2) SpectraView Profiler - This is NEC Europe's equivalent software, based around the popular and high end BasICColor Display software package. It is supposedly designed in this way for the "more demanding" European audience and has a larger range of settings and features than SV II. In Europe there are also two versions of the screen, the regular PA241W and the PA241W-SV (sometimes also referred to as the SpectraView Reference 241). The complication comes with these two varieties in Europe. The regular PA241W has an additional firmware lock which means it cannot be used with SpectraView Profiler to hardware calibrate the screen. Therefore you are limited to software calibration in most cases. Interesting the USA SpectraView II software could work with this screen as it does not care about the firmware lock, but there are issues with availability of that software in Europe.

The NEC PA241W-SV edition does not carry this firmware lock. According to NEC they also offer hand picked and factory optimised panels and so supposedly offer that slightly higher level of accuracy in addition to the regular PA241W. Because the PA241W-SV is no firmware locked, it can be used with the SpectraView Profiler for full hardware level calibration. Again, it could work with SV II as well technically.'

Explains why my calibration tools are not recognised by by Spectraview profiler downloaded from NEC's European website and why the American Spectraview software works with the PA241W.

Interesting but complicated.  Apologies due to Steve C but hardly an endorsement of NEC's complex global hardware/software configurations.

Decision to be made : whether to accept limitations of this monitor to use only software calibration options ( perhaps using profiles offered on the helpful http://www.tftcentral.co.uk/articles/icc_profiles.htm#calibrate )  or to buy the American Spectraview software through eg B&H.

Thank you all for your advice.
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« Reply #7 on: March 01, 2013, 03:43:19 AM »
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Interesting final comments from the http://www.tftcentral.co.uk/reviews/nec_pa241w.htm site

'It's all very well saying a panel is capable of 10-bit colour depth (1.07 billion colour palette) as opposed to an 8-bit colour depth (16.7 million colours), but you need to take into account whether this is practically useable and whether you're ever going to truly use that colour depth. Apart from the requirements of your application, operating system, graphics card and software, one more pertinent limitation is from a display point of view, where there must be an interface which can support 10-bit colour depth. At the moment DisplayPort is the only option which can. Thankfully the PA241W does include a DisplayPort interface capable of handling a 10-bit colour depth. If you use the DVI-D interface you can only take advantage of 16.7 million colours out of palette of 65 billion. Remember, the panel is strictly operating with 8-bit colour depth, but with an added AFRC stage at the panel side to extend the colour palett'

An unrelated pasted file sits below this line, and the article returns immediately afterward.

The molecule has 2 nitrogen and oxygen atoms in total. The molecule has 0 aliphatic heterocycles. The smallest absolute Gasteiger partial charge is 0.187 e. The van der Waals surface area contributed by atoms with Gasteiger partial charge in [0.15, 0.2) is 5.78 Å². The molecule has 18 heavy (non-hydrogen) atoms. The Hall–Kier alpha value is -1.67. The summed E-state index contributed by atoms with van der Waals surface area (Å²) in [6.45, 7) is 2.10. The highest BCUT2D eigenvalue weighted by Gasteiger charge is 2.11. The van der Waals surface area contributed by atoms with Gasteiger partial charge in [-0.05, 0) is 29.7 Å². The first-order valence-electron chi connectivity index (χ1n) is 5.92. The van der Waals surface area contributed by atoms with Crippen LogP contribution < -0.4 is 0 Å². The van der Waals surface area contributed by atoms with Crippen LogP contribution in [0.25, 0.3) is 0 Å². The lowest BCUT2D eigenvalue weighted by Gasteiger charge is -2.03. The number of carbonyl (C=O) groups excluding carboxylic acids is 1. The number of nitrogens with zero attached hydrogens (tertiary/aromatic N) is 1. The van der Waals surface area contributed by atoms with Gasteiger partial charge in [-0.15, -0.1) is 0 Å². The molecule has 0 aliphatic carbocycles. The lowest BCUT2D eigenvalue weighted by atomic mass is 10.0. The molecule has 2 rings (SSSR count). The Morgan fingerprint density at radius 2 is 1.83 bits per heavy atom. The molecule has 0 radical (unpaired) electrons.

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« Reply #8 on: March 01, 2013, 08:57:40 AM »
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'  1) SpectraView II - This is NEC USA's piece of proprietary software which is designed to offer the user hardware calibration of supporting screens from their range. In The USA NEC provide two varieties of the screen. There is the regular PA241W which does not come with this software or a calibration tool. It is however "unlocked" and ready for use with the SV II software should you want to.

Pretty darn sure ALL the hardware is the same but as you point out, there may be some firmware that limits options. As you point out, there are options to use the NEC USA software, with a NEC branded X-rite instrument or you can use your own supported instrument or none of the above (just the display and some other solution. Not recommended!).

In terms of hardware in the US and Europe, my understanding is again, they are the same. Don't take this the wrong way Europe but to make you feel like you're getting something special, perhaps with the higher price point, and due to the demanding needs there <g>, you get a certificate of some accuracy of the display which based on my understanding would make a useful liner for a bird cage. IOW, no difference. There may be some software lock with the European products (in the panel, in the software, don't know, sounds like you're saying firmware in the display itself).

Quote
The SV II software is not available internationally unfortunately. It is reasonably basic in settings and features but does a good job nevertheless. You can see information about SV II from our review of the PA271-SV

Yes, it's a silly policy. As much as I love this product and have several, NEC international hasn't a clue. Originally, when the units were first shipping years ago, you couldn't even purchase the US software on the web and download. You had to buy a CD. Worse, there was a time when NEC didn't have enough CD's and people who wanted to drive their SpectrView's couldn't even get the software, waiting on NEC to burn CDs. Unbelievably dumb!